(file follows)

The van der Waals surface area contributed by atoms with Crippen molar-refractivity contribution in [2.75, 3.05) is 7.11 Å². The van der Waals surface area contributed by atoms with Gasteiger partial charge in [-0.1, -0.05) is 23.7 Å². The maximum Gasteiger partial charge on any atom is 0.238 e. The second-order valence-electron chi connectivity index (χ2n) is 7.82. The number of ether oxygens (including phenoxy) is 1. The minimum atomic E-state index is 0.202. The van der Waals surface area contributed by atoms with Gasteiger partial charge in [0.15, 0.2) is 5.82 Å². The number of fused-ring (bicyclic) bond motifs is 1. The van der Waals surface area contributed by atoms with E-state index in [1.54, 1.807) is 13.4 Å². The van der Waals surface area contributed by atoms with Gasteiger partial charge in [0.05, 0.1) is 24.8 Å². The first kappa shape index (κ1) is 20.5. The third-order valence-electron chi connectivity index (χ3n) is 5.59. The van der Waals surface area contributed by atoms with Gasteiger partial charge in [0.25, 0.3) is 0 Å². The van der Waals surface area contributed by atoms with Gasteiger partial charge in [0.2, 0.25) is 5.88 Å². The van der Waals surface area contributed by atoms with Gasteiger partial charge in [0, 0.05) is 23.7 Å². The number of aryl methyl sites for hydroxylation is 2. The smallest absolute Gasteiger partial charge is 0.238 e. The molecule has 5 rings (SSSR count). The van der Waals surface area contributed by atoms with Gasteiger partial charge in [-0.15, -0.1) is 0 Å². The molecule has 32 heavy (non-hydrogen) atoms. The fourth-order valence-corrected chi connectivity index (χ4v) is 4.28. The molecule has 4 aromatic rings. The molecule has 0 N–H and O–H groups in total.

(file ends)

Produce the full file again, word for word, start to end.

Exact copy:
The van der Waals surface area contributed by atoms with Crippen molar-refractivity contribution in [2.75, 3.05) is 7.11 Å². The van der Waals surface area contributed by atoms with Gasteiger partial charge in [-0.1, -0.05) is 23.7 Å². The maximum Gasteiger partial charge on any atom is 0.238 e. The second-order valence-electron chi connectivity index (χ2n) is 7.82. The number of ether oxygens (including phenoxy) is 1. The minimum atomic E-state index is 0.202. The van der Waals surface area contributed by atoms with Gasteiger partial charge in [0.15, 0.2) is 5.82 Å². The number of fused-ring (bicyclic) bond motifs is 1. The van der Waals surface area contributed by atoms with E-state index in [1.54, 1.807) is 13.4 Å². The van der Waals surface area contributed by atoms with Gasteiger partial charge in [0.05, 0.1) is 24.8 Å². The first kappa shape index (κ1) is 20.5. The third-order valence-electron chi connectivity index (χ3n) is 5.59. The van der Waals surface area contributed by atoms with Gasteiger partial charge in [0.25, 0.3) is 0 Å². The van der Waals surface area contributed by atoms with Gasteiger partial charge in [0.2, 0.25) is 5.88 Å². The van der Waals surface area contributed by atoms with Gasteiger partial charge in [0, 0.05) is 23.7 Å². The number of aryl methyl sites for hydroxylation is 2. The smallest absolute Gasteiger partial charge is 0.238 e. The molecule has 5 rings (SSSR count). The van der Waals surface area contributed by atoms with Gasteiger partial charge in [-0.15, -0.1) is 0 Å². The molecule has 32 heavy (non-hydrogen) atoms. The fourth-order valence-corrected chi connectivity index (χ4v) is 4.28. The molecule has 4 aromatic rings. The molecule has 0 N–H and O–H groups in total.